Papua New Guinea is eligible for preferences under the U.S. Generalized System of Preferences (GSP) program. Papua New Guinea is a party to the Treaty on Fisheries between the United States and 16 Pacific Island parties, which provides access for certain U.S. fishing vessels in exchange for industry payments and promotes broader cooperation. Under a separate Economic Assistance Agreement (EAA) associated with the Treaty, the United States Government provides $21 million per year to support economic development in the region through the Pacific Islands Forum Fisheries Agency.
Papua New Guinea’s Membership in International Organizations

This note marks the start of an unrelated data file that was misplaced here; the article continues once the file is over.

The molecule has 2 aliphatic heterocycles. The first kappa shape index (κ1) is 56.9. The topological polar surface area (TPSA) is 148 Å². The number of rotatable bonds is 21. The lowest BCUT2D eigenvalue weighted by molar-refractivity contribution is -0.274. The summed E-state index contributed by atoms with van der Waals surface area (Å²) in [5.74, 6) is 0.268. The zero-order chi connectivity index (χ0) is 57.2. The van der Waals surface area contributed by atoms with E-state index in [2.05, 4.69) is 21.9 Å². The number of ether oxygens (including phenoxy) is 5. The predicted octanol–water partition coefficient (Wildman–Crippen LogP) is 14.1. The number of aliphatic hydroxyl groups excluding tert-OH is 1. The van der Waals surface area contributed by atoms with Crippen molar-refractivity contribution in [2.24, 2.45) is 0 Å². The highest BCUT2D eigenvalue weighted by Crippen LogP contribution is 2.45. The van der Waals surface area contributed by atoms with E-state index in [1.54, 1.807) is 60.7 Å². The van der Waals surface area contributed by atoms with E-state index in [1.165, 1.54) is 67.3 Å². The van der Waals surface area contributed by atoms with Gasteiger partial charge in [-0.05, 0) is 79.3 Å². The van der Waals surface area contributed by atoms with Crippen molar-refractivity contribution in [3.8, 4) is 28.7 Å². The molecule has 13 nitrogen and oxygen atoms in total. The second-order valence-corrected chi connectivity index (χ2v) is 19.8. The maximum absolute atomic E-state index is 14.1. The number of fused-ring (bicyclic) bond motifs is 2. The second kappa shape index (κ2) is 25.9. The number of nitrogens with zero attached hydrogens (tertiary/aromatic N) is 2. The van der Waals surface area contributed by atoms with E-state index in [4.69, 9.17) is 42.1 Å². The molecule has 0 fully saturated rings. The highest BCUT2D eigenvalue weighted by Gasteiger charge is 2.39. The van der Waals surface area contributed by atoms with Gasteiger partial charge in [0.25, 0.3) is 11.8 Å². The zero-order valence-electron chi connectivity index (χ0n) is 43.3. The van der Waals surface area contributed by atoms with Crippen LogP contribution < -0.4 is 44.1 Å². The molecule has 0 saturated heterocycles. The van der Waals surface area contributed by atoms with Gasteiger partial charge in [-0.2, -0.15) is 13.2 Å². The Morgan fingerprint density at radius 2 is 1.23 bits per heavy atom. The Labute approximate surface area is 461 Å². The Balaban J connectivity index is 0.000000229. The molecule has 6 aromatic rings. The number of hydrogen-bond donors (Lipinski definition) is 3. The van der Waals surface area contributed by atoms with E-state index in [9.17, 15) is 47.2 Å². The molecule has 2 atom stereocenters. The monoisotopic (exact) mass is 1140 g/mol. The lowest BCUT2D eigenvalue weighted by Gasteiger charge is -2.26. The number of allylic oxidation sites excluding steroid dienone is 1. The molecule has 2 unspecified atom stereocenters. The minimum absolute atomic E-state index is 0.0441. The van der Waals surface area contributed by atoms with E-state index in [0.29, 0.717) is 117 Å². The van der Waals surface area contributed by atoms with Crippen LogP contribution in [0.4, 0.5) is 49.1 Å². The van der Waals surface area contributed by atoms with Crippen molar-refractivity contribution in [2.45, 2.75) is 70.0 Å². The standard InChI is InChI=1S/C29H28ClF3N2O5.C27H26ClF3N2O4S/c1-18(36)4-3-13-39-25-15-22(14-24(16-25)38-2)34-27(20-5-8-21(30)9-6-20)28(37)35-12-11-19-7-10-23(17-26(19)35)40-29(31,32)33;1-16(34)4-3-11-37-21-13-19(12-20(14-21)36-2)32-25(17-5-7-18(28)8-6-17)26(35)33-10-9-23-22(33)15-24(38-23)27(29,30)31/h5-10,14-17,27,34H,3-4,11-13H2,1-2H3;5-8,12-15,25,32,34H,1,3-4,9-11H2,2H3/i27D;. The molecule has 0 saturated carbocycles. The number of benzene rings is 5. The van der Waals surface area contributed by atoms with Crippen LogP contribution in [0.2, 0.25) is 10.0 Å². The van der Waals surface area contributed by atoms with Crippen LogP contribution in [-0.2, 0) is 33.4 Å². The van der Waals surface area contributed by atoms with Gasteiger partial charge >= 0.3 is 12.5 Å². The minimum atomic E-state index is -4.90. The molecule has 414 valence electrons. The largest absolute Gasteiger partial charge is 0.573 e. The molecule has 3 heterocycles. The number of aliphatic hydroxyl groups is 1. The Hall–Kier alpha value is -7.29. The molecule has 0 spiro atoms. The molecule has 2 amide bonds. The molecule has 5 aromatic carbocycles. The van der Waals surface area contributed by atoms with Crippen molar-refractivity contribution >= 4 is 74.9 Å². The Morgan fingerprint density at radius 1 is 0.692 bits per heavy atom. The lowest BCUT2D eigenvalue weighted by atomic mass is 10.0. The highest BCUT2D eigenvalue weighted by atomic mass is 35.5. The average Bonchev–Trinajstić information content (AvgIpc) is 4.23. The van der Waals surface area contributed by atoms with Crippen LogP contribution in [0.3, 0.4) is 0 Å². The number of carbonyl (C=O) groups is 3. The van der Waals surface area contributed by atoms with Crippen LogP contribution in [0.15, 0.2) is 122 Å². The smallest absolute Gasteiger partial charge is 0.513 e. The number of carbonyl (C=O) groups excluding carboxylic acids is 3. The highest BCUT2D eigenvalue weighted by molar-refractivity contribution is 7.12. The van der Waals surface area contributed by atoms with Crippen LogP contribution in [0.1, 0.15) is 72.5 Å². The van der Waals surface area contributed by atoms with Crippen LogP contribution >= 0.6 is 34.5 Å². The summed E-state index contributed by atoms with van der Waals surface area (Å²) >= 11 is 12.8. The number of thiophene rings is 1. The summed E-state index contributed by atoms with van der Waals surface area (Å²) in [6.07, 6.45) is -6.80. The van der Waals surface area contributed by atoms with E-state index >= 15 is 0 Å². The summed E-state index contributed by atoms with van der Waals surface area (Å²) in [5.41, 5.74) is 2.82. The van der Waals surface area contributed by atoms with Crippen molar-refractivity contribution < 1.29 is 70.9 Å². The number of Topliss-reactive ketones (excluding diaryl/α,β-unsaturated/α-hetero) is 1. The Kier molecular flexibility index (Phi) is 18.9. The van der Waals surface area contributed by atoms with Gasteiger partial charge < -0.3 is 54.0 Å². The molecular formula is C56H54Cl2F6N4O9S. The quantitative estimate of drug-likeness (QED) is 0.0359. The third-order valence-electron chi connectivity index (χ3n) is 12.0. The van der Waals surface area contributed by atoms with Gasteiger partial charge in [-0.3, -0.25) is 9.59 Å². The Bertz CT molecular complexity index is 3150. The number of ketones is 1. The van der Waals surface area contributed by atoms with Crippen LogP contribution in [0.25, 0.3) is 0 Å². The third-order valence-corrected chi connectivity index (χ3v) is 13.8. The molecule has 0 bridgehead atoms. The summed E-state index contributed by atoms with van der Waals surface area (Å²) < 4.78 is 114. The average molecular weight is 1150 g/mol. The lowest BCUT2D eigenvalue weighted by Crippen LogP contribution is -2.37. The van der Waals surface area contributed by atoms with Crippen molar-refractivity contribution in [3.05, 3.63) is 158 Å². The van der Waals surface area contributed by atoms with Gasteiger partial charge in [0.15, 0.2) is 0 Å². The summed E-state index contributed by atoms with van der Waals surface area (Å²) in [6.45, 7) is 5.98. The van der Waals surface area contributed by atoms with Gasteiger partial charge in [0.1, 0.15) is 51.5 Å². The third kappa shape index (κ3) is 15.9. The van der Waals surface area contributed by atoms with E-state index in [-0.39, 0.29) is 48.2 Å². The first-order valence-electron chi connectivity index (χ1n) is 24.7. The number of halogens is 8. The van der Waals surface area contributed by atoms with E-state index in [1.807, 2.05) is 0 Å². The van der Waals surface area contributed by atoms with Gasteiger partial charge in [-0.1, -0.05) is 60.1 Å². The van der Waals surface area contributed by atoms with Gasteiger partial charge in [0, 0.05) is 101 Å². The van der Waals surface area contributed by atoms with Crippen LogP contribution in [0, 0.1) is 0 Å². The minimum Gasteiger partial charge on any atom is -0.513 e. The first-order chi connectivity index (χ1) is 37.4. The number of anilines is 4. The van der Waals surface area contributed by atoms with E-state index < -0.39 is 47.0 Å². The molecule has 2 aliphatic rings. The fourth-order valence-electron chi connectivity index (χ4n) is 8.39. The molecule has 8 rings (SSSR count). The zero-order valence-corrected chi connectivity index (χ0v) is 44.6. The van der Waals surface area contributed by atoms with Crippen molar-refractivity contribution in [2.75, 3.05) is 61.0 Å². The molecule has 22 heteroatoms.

Papua New Guinea and the United States belong to a number of the same international organizations, including the United Nations, International Monetary Fund, World Bank, World Trade Organization, Asia-Pacific Economic Cooperation (APEC) forum, ASEAN Regional Forum, the Pacific Community, and Secretariat of the Pacific Regional Environment Programme. Papua New Guinea also belongs to the Pacific Islands Forum, of which the United States is a Dialogue Partner. Papua New Guinea successfully hosted APEC in 2018, culminating in a Leaders’ Summit in November 2018.
Principal embassy officials are listed in the Department’s Key Officers List.
More information about Papua New Guinea is available from the Department of State and other sources, some of which are listed here: